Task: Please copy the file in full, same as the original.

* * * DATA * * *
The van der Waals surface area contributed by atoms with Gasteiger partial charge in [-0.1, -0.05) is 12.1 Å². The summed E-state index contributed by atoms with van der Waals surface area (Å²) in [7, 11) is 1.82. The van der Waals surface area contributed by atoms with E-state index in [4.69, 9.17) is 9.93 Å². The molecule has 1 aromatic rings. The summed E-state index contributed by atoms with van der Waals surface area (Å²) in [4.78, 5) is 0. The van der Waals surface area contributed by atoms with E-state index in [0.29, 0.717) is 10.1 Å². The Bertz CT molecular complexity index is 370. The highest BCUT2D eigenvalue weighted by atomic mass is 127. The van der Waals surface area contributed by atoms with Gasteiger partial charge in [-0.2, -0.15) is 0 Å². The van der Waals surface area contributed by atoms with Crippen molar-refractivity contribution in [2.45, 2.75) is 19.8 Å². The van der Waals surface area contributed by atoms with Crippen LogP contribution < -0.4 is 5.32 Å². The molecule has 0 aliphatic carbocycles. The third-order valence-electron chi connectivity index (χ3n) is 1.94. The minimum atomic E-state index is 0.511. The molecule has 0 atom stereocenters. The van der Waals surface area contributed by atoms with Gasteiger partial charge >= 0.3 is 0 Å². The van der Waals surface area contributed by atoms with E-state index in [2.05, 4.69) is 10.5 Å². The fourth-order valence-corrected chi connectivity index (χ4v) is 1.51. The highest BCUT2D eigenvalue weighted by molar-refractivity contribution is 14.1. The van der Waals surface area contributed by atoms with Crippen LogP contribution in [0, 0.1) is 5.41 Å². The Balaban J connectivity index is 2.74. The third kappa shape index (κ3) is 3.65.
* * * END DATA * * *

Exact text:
The van der Waals surface area contributed by atoms with Gasteiger partial charge in [-0.1, -0.05) is 12.1 Å². The summed E-state index contributed by atoms with van der Waals surface area (Å²) in [7, 11) is 1.82. The van der Waals surface area contributed by atoms with E-state index in [4.69, 9.17) is 9.93 Å². The molecule has 1 aromatic rings. The summed E-state index contributed by atoms with van der Waals surface area (Å²) in [4.78, 5) is 0. The van der Waals surface area contributed by atoms with E-state index in [0.29, 0.717) is 10.1 Å². The Bertz CT molecular complexity index is 370. The highest BCUT2D eigenvalue weighted by atomic mass is 127. The van der Waals surface area contributed by atoms with Gasteiger partial charge in [-0.2, -0.15) is 0 Å². The van der Waals surface area contributed by atoms with Crippen molar-refractivity contribution in [2.45, 2.75) is 19.8 Å². The van der Waals surface area contributed by atoms with Crippen LogP contribution < -0.4 is 5.32 Å². The molecule has 0 aliphatic carbocycles. The third-order valence-electron chi connectivity index (χ3n) is 1.94. The minimum atomic E-state index is 0.511. The molecule has 0 atom stereocenters. The van der Waals surface area contributed by atoms with Gasteiger partial charge >= 0.3 is 0 Å². The van der Waals surface area contributed by atoms with E-state index in [2.05, 4.69) is 10.5 Å². The fourth-order valence-corrected chi connectivity index (χ4v) is 1.51. The highest BCUT2D eigenvalue weighted by molar-refractivity contribution is 14.1. The van der Waals surface area contributed by atoms with Crippen LogP contribution in [0, 0.1) is 5.41 Å². The Balaban J connectivity index is 2.74. The third kappa shape index (κ3) is 3.65.